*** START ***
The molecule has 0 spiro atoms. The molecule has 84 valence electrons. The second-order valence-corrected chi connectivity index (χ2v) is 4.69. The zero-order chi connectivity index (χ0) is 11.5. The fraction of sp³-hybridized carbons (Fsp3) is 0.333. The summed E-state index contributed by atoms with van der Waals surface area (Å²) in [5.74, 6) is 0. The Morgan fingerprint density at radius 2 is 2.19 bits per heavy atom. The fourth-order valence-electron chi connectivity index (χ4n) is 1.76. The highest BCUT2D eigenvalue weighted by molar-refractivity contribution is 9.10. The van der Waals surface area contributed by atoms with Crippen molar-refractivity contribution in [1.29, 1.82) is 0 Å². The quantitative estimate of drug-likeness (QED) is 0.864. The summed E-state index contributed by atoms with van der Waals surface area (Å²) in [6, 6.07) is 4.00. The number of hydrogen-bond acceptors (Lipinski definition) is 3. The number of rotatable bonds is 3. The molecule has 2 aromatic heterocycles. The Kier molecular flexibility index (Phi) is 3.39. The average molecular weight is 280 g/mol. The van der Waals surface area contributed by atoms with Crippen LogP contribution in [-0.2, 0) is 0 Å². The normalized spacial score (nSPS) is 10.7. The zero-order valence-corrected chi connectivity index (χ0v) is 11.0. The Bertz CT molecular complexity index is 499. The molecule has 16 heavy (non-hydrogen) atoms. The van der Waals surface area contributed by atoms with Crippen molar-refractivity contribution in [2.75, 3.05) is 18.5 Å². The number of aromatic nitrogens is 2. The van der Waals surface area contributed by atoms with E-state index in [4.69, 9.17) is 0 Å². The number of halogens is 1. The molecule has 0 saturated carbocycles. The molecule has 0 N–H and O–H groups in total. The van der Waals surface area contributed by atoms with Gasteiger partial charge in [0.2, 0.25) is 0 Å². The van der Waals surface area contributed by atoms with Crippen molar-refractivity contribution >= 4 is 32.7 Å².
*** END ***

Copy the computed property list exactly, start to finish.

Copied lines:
The molecule has 0 spiro atoms. The molecule has 84 valence electrons. The second-order valence-corrected chi connectivity index (χ2v) is 4.69. The zero-order chi connectivity index (χ0) is 11.5. The fraction of sp³-hybridized carbons (Fsp3) is 0.333. The summed E-state index contributed by atoms with van der Waals surface area (Å²) in [5.74, 6) is 0. The Morgan fingerprint density at radius 2 is 2.19 bits per heavy atom. The fourth-order valence-electron chi connectivity index (χ4n) is 1.76. The highest BCUT2D eigenvalue weighted by molar-refractivity contribution is 9.10. The van der Waals surface area contributed by atoms with Crippen molar-refractivity contribution in [1.29, 1.82) is 0 Å². The quantitative estimate of drug-likeness (QED) is 0.864. The summed E-state index contributed by atoms with van der Waals surface area (Å²) in [6, 6.07) is 4.00. The number of hydrogen-bond acceptors (Lipinski definition) is 3. The number of rotatable bonds is 3. The molecule has 2 aromatic heterocycles. The Kier molecular flexibility index (Phi) is 3.39. The average molecular weight is 280 g/mol. The van der Waals surface area contributed by atoms with Crippen LogP contribution in [-0.2, 0) is 0 Å². The normalized spacial score (nSPS) is 10.7. The zero-order valence-corrected chi connectivity index (χ0v) is 11.0. The Bertz CT molecular complexity index is 499. The molecule has 16 heavy (non-hydrogen) atoms. The van der Waals surface area contributed by atoms with Crippen molar-refractivity contribution in [2.75, 3.05) is 18.5 Å². The number of aromatic nitrogens is 2. The van der Waals surface area contributed by atoms with E-state index in [4.69, 9.17) is 0 Å². The number of halogens is 1. The molecule has 0 saturated carbocycles. The molecule has 0 N–H and O–H groups in total. The van der Waals surface area contributed by atoms with Gasteiger partial charge in [0.2, 0.25) is 0 Å². The van der Waals surface area contributed by atoms with Crippen molar-refractivity contribution >= 4 is 32.7 Å².